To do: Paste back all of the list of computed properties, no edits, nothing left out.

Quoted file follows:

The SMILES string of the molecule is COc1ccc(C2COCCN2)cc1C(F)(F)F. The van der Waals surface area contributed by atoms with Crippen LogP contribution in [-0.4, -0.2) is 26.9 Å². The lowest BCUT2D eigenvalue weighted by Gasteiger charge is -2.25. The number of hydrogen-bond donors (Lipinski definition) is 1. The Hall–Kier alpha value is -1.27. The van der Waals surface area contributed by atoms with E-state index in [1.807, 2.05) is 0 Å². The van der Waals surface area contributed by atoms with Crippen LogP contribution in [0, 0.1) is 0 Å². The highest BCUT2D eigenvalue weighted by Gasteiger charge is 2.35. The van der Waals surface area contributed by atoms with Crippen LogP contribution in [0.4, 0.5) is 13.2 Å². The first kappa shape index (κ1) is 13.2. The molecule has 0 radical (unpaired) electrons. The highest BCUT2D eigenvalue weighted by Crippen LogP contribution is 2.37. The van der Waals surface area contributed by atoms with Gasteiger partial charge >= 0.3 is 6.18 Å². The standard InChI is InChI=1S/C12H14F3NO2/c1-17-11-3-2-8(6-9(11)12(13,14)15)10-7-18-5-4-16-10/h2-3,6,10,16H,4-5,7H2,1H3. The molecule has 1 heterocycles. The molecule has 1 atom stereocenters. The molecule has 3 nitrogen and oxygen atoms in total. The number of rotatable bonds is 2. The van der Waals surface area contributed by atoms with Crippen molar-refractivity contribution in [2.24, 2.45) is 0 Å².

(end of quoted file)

The SMILES string of the molecule is COc1ccc(C2COCCN2)cc1C(F)(F)F. The van der Waals surface area contributed by atoms with Crippen LogP contribution in [-0.4, -0.2) is 26.9 Å². The lowest BCUT2D eigenvalue weighted by Gasteiger charge is -2.25. The number of hydrogen-bond donors (Lipinski definition) is 1. The Hall–Kier alpha value is -1.27. The van der Waals surface area contributed by atoms with E-state index in [1.807, 2.05) is 0 Å². The van der Waals surface area contributed by atoms with Crippen LogP contribution in [0, 0.1) is 0 Å². The highest BCUT2D eigenvalue weighted by Gasteiger charge is 2.35. The van der Waals surface area contributed by atoms with Crippen LogP contribution in [0.4, 0.5) is 13.2 Å². The first kappa shape index (κ1) is 13.2. The molecule has 0 radical (unpaired) electrons. The highest BCUT2D eigenvalue weighted by Crippen LogP contribution is 2.37. The van der Waals surface area contributed by atoms with Gasteiger partial charge >= 0.3 is 6.18 Å². The standard InChI is InChI=1S/C12H14F3NO2/c1-17-11-3-2-8(6-9(11)12(13,14)15)10-7-18-5-4-16-10/h2-3,6,10,16H,4-5,7H2,1H3. The molecule has 1 heterocycles. The molecule has 1 atom stereocenters. The molecule has 3 nitrogen and oxygen atoms in total. The number of rotatable bonds is 2. The van der Waals surface area contributed by atoms with Crippen molar-refractivity contribution in [2.24, 2.45) is 0 Å².